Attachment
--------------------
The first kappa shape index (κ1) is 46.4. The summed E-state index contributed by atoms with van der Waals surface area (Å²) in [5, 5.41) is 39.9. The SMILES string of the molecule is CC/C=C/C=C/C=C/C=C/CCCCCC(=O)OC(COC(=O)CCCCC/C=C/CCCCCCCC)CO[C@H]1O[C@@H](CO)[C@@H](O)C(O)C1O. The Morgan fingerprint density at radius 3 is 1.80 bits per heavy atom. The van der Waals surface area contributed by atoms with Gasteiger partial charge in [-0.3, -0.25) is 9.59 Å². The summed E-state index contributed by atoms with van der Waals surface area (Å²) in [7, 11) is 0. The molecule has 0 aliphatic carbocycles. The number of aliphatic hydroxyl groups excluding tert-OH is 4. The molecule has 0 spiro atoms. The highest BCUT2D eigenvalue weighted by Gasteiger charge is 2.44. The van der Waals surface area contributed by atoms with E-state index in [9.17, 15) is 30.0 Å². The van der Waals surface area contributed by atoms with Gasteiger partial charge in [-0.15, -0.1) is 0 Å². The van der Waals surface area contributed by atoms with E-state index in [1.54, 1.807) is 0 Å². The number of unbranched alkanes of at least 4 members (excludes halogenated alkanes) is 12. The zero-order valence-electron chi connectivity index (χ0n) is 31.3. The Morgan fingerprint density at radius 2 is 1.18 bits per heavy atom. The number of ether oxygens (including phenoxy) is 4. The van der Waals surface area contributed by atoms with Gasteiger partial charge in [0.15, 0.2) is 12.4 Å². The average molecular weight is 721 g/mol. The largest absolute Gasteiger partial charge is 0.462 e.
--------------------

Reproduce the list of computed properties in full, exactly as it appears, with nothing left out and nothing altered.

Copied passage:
The first kappa shape index (κ1) is 46.4. The summed E-state index contributed by atoms with van der Waals surface area (Å²) in [5, 5.41) is 39.9. The SMILES string of the molecule is CC/C=C/C=C/C=C/C=C/CCCCCC(=O)OC(COC(=O)CCCCC/C=C/CCCCCCCC)CO[C@H]1O[C@@H](CO)[C@@H](O)C(O)C1O. The Morgan fingerprint density at radius 3 is 1.80 bits per heavy atom. The van der Waals surface area contributed by atoms with Gasteiger partial charge in [-0.3, -0.25) is 9.59 Å². The summed E-state index contributed by atoms with van der Waals surface area (Å²) in [7, 11) is 0. The molecule has 0 aliphatic carbocycles. The number of aliphatic hydroxyl groups excluding tert-OH is 4. The molecule has 0 spiro atoms. The highest BCUT2D eigenvalue weighted by Gasteiger charge is 2.44. The van der Waals surface area contributed by atoms with E-state index in [9.17, 15) is 30.0 Å². The van der Waals surface area contributed by atoms with Gasteiger partial charge in [-0.15, -0.1) is 0 Å². The van der Waals surface area contributed by atoms with E-state index in [1.54, 1.807) is 0 Å². The number of unbranched alkanes of at least 4 members (excludes halogenated alkanes) is 12. The zero-order valence-electron chi connectivity index (χ0n) is 31.3. The Morgan fingerprint density at radius 2 is 1.18 bits per heavy atom. The number of ether oxygens (including phenoxy) is 4. The van der Waals surface area contributed by atoms with Gasteiger partial charge in [0.15, 0.2) is 12.4 Å². The average molecular weight is 721 g/mol. The largest absolute Gasteiger partial charge is 0.462 e.